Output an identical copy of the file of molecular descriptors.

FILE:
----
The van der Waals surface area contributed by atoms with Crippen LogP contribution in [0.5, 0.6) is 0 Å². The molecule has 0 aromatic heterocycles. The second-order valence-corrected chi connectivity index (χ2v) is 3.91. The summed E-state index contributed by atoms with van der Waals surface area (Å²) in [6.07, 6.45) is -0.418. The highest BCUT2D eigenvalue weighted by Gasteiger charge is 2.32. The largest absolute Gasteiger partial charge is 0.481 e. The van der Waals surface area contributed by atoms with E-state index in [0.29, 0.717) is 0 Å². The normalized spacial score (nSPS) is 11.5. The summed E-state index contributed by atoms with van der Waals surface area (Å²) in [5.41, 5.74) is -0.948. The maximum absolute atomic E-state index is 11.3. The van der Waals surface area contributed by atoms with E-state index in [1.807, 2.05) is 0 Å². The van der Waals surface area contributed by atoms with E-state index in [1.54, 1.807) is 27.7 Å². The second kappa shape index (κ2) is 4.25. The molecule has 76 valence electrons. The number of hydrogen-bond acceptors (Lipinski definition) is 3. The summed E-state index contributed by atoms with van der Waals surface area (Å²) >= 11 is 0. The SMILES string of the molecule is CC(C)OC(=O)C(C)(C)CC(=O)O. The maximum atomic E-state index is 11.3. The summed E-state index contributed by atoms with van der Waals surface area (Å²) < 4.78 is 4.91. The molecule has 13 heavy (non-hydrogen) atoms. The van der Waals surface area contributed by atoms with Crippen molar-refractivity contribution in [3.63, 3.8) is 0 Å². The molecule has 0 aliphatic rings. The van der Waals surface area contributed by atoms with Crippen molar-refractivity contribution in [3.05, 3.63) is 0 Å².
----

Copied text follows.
The van der Waals surface area contributed by atoms with Crippen LogP contribution in [0.5, 0.6) is 0 Å². The molecule has 0 aromatic heterocycles. The second-order valence-corrected chi connectivity index (χ2v) is 3.91. The summed E-state index contributed by atoms with van der Waals surface area (Å²) in [6.07, 6.45) is -0.418. The highest BCUT2D eigenvalue weighted by Gasteiger charge is 2.32. The largest absolute Gasteiger partial charge is 0.481 e. The van der Waals surface area contributed by atoms with E-state index in [0.29, 0.717) is 0 Å². The normalized spacial score (nSPS) is 11.5. The summed E-state index contributed by atoms with van der Waals surface area (Å²) in [5.41, 5.74) is -0.948. The maximum absolute atomic E-state index is 11.3. The van der Waals surface area contributed by atoms with E-state index in [1.807, 2.05) is 0 Å². The van der Waals surface area contributed by atoms with E-state index in [1.54, 1.807) is 27.7 Å². The second kappa shape index (κ2) is 4.25. The molecule has 76 valence electrons. The number of hydrogen-bond acceptors (Lipinski definition) is 3. The summed E-state index contributed by atoms with van der Waals surface area (Å²) >= 11 is 0. The SMILES string of the molecule is CC(C)OC(=O)C(C)(C)CC(=O)O. The maximum atomic E-state index is 11.3. The summed E-state index contributed by atoms with van der Waals surface area (Å²) < 4.78 is 4.91. The molecule has 13 heavy (non-hydrogen) atoms. The van der Waals surface area contributed by atoms with Crippen molar-refractivity contribution in [3.63, 3.8) is 0 Å². The molecule has 0 aliphatic rings. The van der Waals surface area contributed by atoms with Crippen molar-refractivity contribution in [3.05, 3.63) is 0 Å².